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Celebrate Kwanzaa with the Library

Shukrani Gray

Shukrani Gray

Shukrani is the African American Resource Collection and Equity & Inclusion Librarian at the New Orleans Public Library

Kwanzaa was created in the 1960s by Doctor Maulana Karenga, who established the holiday as a way for people of the African diaspora to celebrate their connection with Africa. Once a celebrated civil rights leader, Dr. Karenga later became embroiled in scandal and the diaspora has since separated the holiday from his controversy. Over the past six decades, Kwanzaa observers have expanded it into a beautiful time to celebrate Blackness, community development, and familyhood. 

The word “Kwanzaa” means “first fruits,” which is a nod to harvest festival traditions from various parts of Africa. Instead of celebrating the bounty of our harvest, Kwanzaa celebrates the bounty of all the things we have done to help our families and communities throughout the year. 

Celebrated between December 26 and January 1, Kwanzaa centers around Nguzo Saba, the seven principles of Blackness. The Kinara is a special candle holder where we place Mishumaa Saba –– seven candles to represent each of the seven principles. The black candle in the middle represents unity and Black people; the red ones signify the blood that our ancestors shed; and the green candles represent the land we are connected to. 

Each day during Kwanzaa, we light one of these candles and commemorate its corresponding principle: Umoja for unity; Kujichagulia for self-determination; Ujima, for collective work and responsibility; Ujamaa for cooperative economics; Nia for purpose; Kuumba for creativity; and Imani for faith.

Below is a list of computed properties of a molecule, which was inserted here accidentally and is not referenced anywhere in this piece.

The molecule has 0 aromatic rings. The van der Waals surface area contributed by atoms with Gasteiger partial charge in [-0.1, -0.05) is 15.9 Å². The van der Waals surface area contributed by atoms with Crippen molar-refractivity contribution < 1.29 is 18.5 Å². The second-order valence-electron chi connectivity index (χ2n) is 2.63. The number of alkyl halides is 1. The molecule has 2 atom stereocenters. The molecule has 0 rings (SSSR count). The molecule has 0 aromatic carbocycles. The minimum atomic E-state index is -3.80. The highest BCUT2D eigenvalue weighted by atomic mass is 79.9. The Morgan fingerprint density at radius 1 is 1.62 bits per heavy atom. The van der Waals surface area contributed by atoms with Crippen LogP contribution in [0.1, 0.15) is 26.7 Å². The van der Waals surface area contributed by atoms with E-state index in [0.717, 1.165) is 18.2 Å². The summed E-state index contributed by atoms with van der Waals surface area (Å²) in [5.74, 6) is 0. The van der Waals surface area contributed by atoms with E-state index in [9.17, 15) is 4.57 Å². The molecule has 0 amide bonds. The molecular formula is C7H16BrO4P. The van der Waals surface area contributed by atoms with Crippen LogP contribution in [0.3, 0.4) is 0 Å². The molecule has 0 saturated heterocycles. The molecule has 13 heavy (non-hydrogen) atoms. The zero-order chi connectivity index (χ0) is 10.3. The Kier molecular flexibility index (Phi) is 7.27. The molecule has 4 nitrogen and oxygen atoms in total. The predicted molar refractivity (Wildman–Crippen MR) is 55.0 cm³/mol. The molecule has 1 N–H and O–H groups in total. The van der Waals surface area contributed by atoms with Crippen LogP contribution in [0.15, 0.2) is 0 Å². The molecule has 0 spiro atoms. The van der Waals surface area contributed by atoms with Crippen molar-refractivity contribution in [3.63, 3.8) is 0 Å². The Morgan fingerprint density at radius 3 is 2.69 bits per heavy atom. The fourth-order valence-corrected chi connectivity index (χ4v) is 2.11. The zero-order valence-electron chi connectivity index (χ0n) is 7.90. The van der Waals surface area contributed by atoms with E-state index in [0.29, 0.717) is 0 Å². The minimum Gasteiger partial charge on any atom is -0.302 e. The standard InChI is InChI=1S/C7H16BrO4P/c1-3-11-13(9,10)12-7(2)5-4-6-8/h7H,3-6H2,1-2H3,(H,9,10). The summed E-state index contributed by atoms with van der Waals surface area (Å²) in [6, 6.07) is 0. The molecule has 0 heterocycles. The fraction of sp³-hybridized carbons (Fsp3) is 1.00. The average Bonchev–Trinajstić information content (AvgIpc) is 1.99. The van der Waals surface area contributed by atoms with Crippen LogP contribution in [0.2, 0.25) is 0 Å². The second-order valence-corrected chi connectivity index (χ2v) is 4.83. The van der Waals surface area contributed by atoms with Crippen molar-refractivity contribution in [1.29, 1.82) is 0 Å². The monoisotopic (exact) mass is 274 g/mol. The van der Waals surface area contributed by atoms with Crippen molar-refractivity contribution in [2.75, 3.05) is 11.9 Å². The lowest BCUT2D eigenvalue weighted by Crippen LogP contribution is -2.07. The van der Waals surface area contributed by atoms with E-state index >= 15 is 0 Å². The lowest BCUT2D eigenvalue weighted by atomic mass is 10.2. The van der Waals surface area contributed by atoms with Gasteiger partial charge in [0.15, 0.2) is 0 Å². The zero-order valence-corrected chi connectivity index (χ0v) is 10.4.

In each of these principles, we represent all aspects of our lives and our connection with our diaspora. 

Most families who celebrate Kwanzaa will have a very similar display set up in their homes, showing off their Kinara and Mishumaa Saba –– candle holder and seven candles –– and a few other special items: 

  • Kikombe cha Umoja –– A unity cup, which represents togetherness in the family.
  • Muhindi –– An ear of corn, which represents the fruitfulness of the family, particularly the children. 
  • Mazao –– Fruit to symbolize harvest.
  • Zawadi –– Gifts for our families. 
All these items are placed on a Mkeka, which is a woven mat that symbolizes the earth, as well as the foundations of African traditions and history. 
 

Kwanzaa gifts are meant to help us develop and grow, so we often exchange books, homemade presents, or items bought from Black vendors and businesses so that we can continue to support one another. 

Some people think you cannot celebrate Kwanzaa alongside Christmas or Hanukkah, but that is not true. While the other two are religious holidays, Kwanzaa is a cultural holiday, which means anyone with a connection Africa or the diaspora, regardless of their faith, is welcome to celebrate.

Kwanzaa is a joyous holiday filled with love, support, revelry, and reflection. To make your Kwanzaa even better, check out these recommendations of what to watch, read, or listen to this holiday season:

 

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